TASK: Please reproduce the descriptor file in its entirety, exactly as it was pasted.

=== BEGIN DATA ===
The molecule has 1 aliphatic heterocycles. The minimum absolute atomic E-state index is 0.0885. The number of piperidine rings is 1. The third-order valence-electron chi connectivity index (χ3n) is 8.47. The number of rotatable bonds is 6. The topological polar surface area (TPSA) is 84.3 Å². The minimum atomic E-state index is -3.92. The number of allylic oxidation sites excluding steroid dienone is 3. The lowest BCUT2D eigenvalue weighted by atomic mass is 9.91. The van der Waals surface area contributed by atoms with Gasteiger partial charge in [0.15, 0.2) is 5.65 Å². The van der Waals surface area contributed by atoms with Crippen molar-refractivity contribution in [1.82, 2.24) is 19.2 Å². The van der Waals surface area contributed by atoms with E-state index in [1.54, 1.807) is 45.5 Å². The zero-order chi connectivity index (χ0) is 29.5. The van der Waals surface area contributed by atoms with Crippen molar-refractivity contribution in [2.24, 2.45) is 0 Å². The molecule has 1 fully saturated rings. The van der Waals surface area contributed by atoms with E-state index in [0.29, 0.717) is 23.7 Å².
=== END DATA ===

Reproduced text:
The molecule has 1 aliphatic heterocycles. The minimum absolute atomic E-state index is 0.0885. The number of piperidine rings is 1. The third-order valence-electron chi connectivity index (χ3n) is 8.47. The number of rotatable bonds is 6. The topological polar surface area (TPSA) is 84.3 Å². The minimum atomic E-state index is -3.92. The number of allylic oxidation sites excluding steroid dienone is 3. The lowest BCUT2D eigenvalue weighted by atomic mass is 9.91. The van der Waals surface area contributed by atoms with Gasteiger partial charge in [0.15, 0.2) is 5.65 Å². The van der Waals surface area contributed by atoms with Crippen molar-refractivity contribution in [1.82, 2.24) is 19.2 Å². The van der Waals surface area contributed by atoms with E-state index in [1.54, 1.807) is 45.5 Å². The zero-order chi connectivity index (χ0) is 29.5. The van der Waals surface area contributed by atoms with Crippen molar-refractivity contribution in [2.24, 2.45) is 0 Å². The molecule has 1 fully saturated rings. The van der Waals surface area contributed by atoms with E-state index in [0.29, 0.717) is 23.7 Å².